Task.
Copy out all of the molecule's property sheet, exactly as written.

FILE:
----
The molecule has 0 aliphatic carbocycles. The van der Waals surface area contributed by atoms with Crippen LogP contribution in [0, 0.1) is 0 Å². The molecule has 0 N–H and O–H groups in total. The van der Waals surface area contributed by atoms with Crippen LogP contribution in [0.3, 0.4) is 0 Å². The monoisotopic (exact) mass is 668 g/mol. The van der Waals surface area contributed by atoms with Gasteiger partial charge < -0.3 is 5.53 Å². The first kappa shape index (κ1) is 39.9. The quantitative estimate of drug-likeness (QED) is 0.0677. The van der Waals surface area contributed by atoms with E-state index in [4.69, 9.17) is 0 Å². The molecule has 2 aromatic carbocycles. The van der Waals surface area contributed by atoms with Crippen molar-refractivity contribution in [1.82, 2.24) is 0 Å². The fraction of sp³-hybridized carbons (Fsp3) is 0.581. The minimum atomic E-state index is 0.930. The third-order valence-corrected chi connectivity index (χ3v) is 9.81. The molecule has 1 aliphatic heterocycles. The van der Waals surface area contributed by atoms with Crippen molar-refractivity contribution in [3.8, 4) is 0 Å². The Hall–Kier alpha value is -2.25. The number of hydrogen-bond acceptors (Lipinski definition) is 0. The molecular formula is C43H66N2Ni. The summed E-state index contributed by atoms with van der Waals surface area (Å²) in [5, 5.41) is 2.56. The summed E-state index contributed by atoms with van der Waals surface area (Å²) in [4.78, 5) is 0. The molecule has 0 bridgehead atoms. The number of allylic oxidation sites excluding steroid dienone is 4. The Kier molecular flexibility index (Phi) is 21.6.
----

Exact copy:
The molecule has 0 aliphatic carbocycles. The van der Waals surface area contributed by atoms with Crippen LogP contribution in [0, 0.1) is 0 Å². The molecule has 0 N–H and O–H groups in total. The van der Waals surface area contributed by atoms with Crippen LogP contribution in [0.3, 0.4) is 0 Å². The monoisotopic (exact) mass is 668 g/mol. The van der Waals surface area contributed by atoms with Gasteiger partial charge < -0.3 is 5.53 Å². The first kappa shape index (κ1) is 39.9. The quantitative estimate of drug-likeness (QED) is 0.0677. The van der Waals surface area contributed by atoms with E-state index in [4.69, 9.17) is 0 Å². The molecule has 2 aromatic carbocycles. The van der Waals surface area contributed by atoms with Crippen molar-refractivity contribution in [1.82, 2.24) is 0 Å². The fraction of sp³-hybridized carbons (Fsp3) is 0.581. The minimum atomic E-state index is 0.930. The third-order valence-corrected chi connectivity index (χ3v) is 9.81. The molecule has 1 aliphatic heterocycles. The van der Waals surface area contributed by atoms with Crippen molar-refractivity contribution in [3.8, 4) is 0 Å². The Hall–Kier alpha value is -2.25. The number of hydrogen-bond acceptors (Lipinski definition) is 0. The molecular formula is C43H66N2Ni. The summed E-state index contributed by atoms with van der Waals surface area (Å²) in [5, 5.41) is 2.56. The summed E-state index contributed by atoms with van der Waals surface area (Å²) in [4.78, 5) is 0. The molecule has 0 bridgehead atoms. The number of allylic oxidation sites excluding steroid dienone is 4. The Kier molecular flexibility index (Phi) is 21.6.